Wednesday, November 17, 2010

Land: A Time Bomb Waiting to Explode in Namibia

Land: A time bomb waiting to explode

By Felix Njini 16-07-2010

Windhoek - Namibia's land redistribution programme has progressed at a snail'space, with farms not changing hands as fast as government would have wanted.

White commercial farmers and inflated prices of land have emerged as a bulwark against much vaunted promises for land.

The Namibian government today finds itself in an unenviable position where it is forced to swallow its words as its grand promises to return land into the hands of disenfranchised blacks crumbles like a deck of cards.

Ongoing flare-ups over ancestral land in cases which have been dramatised by direct defiance of court rulings are only a microcosm of a much bigger problem. The plan by government for blacks to own land is flagging, observers and analysts have concluded.

A widening income disparity, bludgeoning poverty and high unemployment are stoking tensions with most Namibians now wishing for a piece of land as a form of salvation from years of grinding poverty.

Stoking the emotions is the failure of the 'willing seller, willing buyer' model, which government has premised its land reform programme on.

The failure of the 'willing seller willing buyer' principle has led to claims by government that commercial farmers are inflating land prices, and counter claims from the farmers that market driven forces are pushing up land values.

Namibia could have read from the failure of the 'willing seller willing buyer' principle in Zimbabwe which resulted in restive landless peasants invading white owned commercial farms.

In the case of Zimbabwe, the 'willing seller willing buyer' principle was insisted upon by the British during Zimbabwe's independence negotiations.

The end result is that the debate over land has recently become an emotive issue, confounding fears that it could easily explode out of control.

Just like in South Africa, Namibia has a similar racially skewed land ownership pattern with black rural population confined to degraded unproductive and overcrowded communal lands.

Desirable as it might be, land reform is not only about asset redistribution.

Ideally land reform should blend in with government policy on poverty eradication, fitting in within the framework of rural development, agricultural experts say.

Even the UN under its Millennium Development Goals (MDG) acknowledges the importance of land ownership and utilisation thereof, anchoring rural development and poverty eradication.

Tempers and impatience over the pace at which the programme has progressed, could soon reach boiling point.

Nama and Damara-speaking people, for instance, have of late openly defied government appeals for patience and calm as they demand what they claim is their ancestral land violently taken by colonisers more than a century ago.

'While we are supporting government in addressing the issue of land and land redistribution, we think that we will fail in our task if we do not bring forth the injustices of land grab during the historical colonial political era,' Nama leaders said recently.

'The ancestral (land) issue is an African issue. It must be debated, it cannot be avoided. If people, whether they are black or white, say their ancestral land issue cannot be debated, they must go back to Europe because then they are not Africans,' said Lewis Awiseb, part of a group of Damara-speaking landless people who had been arrested for contempt of court after they defied a court order and occupied a farm in Ongombo West.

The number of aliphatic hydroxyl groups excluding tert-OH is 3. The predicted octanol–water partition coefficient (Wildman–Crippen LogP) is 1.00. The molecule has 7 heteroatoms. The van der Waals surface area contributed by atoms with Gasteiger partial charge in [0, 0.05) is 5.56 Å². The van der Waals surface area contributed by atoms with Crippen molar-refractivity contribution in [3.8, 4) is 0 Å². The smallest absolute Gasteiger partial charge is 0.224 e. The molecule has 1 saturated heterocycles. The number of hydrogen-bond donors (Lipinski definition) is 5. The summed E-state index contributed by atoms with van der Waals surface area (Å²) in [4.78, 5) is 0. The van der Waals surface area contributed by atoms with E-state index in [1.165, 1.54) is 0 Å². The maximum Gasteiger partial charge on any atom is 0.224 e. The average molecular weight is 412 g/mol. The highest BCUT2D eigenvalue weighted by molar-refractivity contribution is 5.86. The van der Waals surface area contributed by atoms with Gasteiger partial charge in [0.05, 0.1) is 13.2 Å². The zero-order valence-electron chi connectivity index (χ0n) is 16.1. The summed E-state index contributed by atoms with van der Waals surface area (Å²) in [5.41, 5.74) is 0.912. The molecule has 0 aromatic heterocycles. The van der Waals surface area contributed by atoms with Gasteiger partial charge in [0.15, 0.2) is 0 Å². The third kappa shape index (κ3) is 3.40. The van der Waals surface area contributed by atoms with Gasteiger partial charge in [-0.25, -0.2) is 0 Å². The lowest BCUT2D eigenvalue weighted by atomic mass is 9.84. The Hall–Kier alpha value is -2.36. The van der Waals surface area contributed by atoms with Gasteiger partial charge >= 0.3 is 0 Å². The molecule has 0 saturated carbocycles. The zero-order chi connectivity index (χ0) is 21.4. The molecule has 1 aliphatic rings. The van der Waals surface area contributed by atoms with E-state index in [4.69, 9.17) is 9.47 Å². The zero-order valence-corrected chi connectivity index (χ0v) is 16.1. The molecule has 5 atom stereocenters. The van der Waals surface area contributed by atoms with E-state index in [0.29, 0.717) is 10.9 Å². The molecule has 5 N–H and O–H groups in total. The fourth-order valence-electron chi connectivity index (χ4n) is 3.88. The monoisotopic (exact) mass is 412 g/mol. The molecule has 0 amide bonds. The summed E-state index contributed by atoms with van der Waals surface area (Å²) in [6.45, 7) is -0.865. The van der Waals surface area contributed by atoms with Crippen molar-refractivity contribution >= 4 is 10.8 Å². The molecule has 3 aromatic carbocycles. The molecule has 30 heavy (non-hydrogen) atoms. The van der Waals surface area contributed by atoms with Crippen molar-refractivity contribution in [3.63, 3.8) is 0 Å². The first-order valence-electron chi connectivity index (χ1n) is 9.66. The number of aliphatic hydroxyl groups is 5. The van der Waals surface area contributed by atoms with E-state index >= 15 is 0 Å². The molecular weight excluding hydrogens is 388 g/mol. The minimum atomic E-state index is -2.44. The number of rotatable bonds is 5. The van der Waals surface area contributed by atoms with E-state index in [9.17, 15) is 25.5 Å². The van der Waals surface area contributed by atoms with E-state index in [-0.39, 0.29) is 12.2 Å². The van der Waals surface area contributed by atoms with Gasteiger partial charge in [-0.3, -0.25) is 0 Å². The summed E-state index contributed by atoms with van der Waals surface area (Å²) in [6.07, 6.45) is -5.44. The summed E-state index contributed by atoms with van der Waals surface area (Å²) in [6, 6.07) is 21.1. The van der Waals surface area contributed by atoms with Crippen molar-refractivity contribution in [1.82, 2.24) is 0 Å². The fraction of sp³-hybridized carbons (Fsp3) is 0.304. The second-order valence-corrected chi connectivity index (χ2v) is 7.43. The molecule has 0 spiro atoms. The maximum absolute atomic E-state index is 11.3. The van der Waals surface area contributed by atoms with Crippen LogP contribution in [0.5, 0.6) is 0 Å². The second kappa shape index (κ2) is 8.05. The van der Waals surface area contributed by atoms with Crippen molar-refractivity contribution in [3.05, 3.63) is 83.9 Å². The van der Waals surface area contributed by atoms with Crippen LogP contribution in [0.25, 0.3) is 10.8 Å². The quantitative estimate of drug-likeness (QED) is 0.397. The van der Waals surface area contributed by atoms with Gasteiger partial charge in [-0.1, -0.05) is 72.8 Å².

The Ongombo West group has made of mockery of government's land reform programme.

The group has given former colonial power Germany 30 days in which to respond to its demand for 100 farms.

'If not, relocate us to Germany if we are Germans. You robbed us of our rights, dignity, pride and rights of inheritance,' the Ongombo West group, which claims to have been made destitute because of lack of land claimed in a petition handed to the Germany embassy.

Namibia National Farmers Union (NNFU), which represents black farmers, claims that government, has only managed to distribute about 5 million hectares against its target of 15 million hectares.

'Land reform has regrettably been very slow and this issue remains very critical. It also means that Vision 2030 will never be realised if people do not have access to the means of production,' NNFU president Pintile Davids told The Southern Times.

Davids claims that about 75 percent of Namibia's population is in need of land. The NNFU president said government should call for a national conference to find a lasting solution to the land issue and address the issue of ancestral land ownership.

He said the 1991 land conference swept aside the issue of ancestral land and warned of consequences should government fail to address the matter in the near future.

'It's long overdue to call for a people's conference on land to discuss the ancestral land claims which were never addressed after independence,' Davids said.

A research by local think tank IPPR urged government to take note of the rising competition for land, both at large scale and small scale.
'Competition for land has increased as a result of population increases and with it land conflicts involving entire communities.

In addition, international investors have shown interest in obtaining large tracts of land for major agricultural investments. In the freehold sector, the declining profitability of commercial livestock farming requires a new look at minimum farm sizes not only for large scale commercial farmers, but also, and importantly, small scale.'

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